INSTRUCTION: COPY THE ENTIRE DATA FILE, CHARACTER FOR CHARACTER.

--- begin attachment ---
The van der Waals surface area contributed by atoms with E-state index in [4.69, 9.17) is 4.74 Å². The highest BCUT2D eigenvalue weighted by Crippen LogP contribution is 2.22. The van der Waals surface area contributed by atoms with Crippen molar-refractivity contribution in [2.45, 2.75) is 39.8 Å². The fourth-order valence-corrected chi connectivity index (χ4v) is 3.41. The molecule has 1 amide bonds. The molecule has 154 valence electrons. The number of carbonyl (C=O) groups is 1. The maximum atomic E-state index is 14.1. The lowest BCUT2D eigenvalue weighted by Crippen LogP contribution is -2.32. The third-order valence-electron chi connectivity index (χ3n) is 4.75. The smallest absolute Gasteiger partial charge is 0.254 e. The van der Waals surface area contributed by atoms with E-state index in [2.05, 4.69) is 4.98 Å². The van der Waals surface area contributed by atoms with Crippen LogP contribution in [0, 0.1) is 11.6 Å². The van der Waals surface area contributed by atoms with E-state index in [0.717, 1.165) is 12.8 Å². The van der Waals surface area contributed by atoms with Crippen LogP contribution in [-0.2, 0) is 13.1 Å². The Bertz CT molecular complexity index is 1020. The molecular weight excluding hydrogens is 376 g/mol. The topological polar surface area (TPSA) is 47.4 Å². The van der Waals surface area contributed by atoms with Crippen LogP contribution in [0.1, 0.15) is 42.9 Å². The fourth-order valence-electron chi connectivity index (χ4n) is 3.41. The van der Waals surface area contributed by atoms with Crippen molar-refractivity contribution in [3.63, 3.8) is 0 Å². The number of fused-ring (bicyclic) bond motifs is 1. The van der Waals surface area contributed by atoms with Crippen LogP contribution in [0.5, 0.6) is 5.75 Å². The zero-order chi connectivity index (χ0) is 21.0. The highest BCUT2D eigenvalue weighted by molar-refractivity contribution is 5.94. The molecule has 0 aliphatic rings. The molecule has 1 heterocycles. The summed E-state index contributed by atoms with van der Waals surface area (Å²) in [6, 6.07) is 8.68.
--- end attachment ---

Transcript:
The van der Waals surface area contributed by atoms with E-state index in [4.69, 9.17) is 4.74 Å². The highest BCUT2D eigenvalue weighted by Crippen LogP contribution is 2.22. The van der Waals surface area contributed by atoms with Crippen molar-refractivity contribution in [2.45, 2.75) is 39.8 Å². The fourth-order valence-corrected chi connectivity index (χ4v) is 3.41. The molecule has 1 amide bonds. The molecule has 154 valence electrons. The number of carbonyl (C=O) groups is 1. The maximum atomic E-state index is 14.1. The lowest BCUT2D eigenvalue weighted by Crippen LogP contribution is -2.32. The third-order valence-electron chi connectivity index (χ3n) is 4.75. The smallest absolute Gasteiger partial charge is 0.254 e. The van der Waals surface area contributed by atoms with E-state index in [2.05, 4.69) is 4.98 Å². The van der Waals surface area contributed by atoms with Crippen LogP contribution in [0, 0.1) is 11.6 Å². The van der Waals surface area contributed by atoms with E-state index in [0.717, 1.165) is 12.8 Å². The van der Waals surface area contributed by atoms with Crippen LogP contribution in [-0.2, 0) is 13.1 Å². The Bertz CT molecular complexity index is 1020. The molecular weight excluding hydrogens is 376 g/mol. The topological polar surface area (TPSA) is 47.4 Å². The van der Waals surface area contributed by atoms with Crippen LogP contribution in [0.1, 0.15) is 42.9 Å². The fourth-order valence-electron chi connectivity index (χ4n) is 3.41. The van der Waals surface area contributed by atoms with Crippen molar-refractivity contribution in [3.63, 3.8) is 0 Å². The number of fused-ring (bicyclic) bond motifs is 1. The van der Waals surface area contributed by atoms with Crippen LogP contribution in [0.5, 0.6) is 5.75 Å². The zero-order chi connectivity index (χ0) is 21.0. The highest BCUT2D eigenvalue weighted by molar-refractivity contribution is 5.94. The molecule has 0 aliphatic rings. The molecule has 1 heterocycles. The summed E-state index contributed by atoms with van der Waals surface area (Å²) in [6, 6.07) is 8.68.